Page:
National Geographic : 1963 Jan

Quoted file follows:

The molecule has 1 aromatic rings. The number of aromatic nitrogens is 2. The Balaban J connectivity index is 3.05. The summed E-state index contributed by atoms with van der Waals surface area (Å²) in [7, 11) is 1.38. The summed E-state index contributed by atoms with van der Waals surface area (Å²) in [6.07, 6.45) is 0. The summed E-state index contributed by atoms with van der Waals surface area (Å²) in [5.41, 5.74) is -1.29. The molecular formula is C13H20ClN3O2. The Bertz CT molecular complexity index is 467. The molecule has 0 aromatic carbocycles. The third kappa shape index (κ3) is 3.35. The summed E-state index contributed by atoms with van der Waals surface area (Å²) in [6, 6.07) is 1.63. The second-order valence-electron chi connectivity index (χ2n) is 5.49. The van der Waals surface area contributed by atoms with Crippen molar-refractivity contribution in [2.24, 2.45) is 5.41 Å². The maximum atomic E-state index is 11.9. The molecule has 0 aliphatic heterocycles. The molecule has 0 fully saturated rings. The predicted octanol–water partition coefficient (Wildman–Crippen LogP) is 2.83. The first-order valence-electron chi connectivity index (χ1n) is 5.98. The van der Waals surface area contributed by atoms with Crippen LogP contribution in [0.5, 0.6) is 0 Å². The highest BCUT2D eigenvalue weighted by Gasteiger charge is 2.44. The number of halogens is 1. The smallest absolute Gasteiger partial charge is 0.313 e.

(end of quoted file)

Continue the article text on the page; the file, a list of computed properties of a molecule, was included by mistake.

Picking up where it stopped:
The Santa Teresans are proud of their local son today. Gone is Gutti the vegetable ven dor. Since he acquired international fame for his important work in ornithology and bota ny, they introduce him to out-of-towners as "Dr. Augusto Ruschi, scientist, the man of the hummingbirds." His fame has spread far. In 1956 the Em peror of Japan, a scientist himself, read of the doctor's work and asked the Brazilian Ambassador in Tokyo to obtain copies of Ruschi's publications. Ruschi personally sent the Emperor the technical papers and a gift of a rosewood case in which he had beauti fully mounted 22 Brazilian hummingbirds in natural poses. In 1957 he delivered 24 live birds to Dr. Jose Maria Gargao Caldeira in Estoril, Por tugal, to learn if they could adapt to life in European parks. So far, the birds have lived in a large enclosure, as Dr. Caldeira has stud ied their ability to acclimatize and to derive sustenance from local plants. Tyroleans Flocked to a New Land As we sipped our coffee in the Santa Teresa cafe, I remarked that most of the towns people seemed to have gray or blue eyes and light hair. "Nearly all their grandfathers came from the Austrian or Italian Tyrol," said Ruschi. "Germans, Swiss, and Poles helped give our people their blond look, but they're mostly northern Italian in origin, like myself." Santa Teresa was founded in 1875 by im migrants who came in response to the offer of Emperor Dom Pedro II to give 50 acres to anyone who would settle and work the land. On the 26th of June, 1875, the immigrants drew lots for the land. Antonio Roatti, an Austrian, drew the land on which Dr. Ruschi's museum stands today. At the hour of the Angelus on that day, a woman placed a small image of Saint The resa in the hollow of a great tree, saying, "This place shall be called Santa Teresa." Roatti married the namer of the new town, and one of their daughters later wed a Jose Ruschi. One of the sixteen children of this marriage was Augusto Ruschi. Under the shoulder of a forest-clad hill at the edge of town stands the Professor Mello Leitao Museum of Biology. We passed into the grounds through the cool shade of an avenue of great eucalyptus trees and royal palms planted by Ruschi's father. Actually the museum is a biological station. Half a dozen pavilions scattered about the KODACHROMEBY JAMES BLAIR © N.G.S. Medicine dropper feeds nectar to a baby hummer as Andre Ruschi watches. Spider web, lichen, moss, and fiber form the nest. Giant Brazil has some 80 known species of hummingbirds. Little Espirito Santo, Dr. Ruschi's home state, counts at least 34.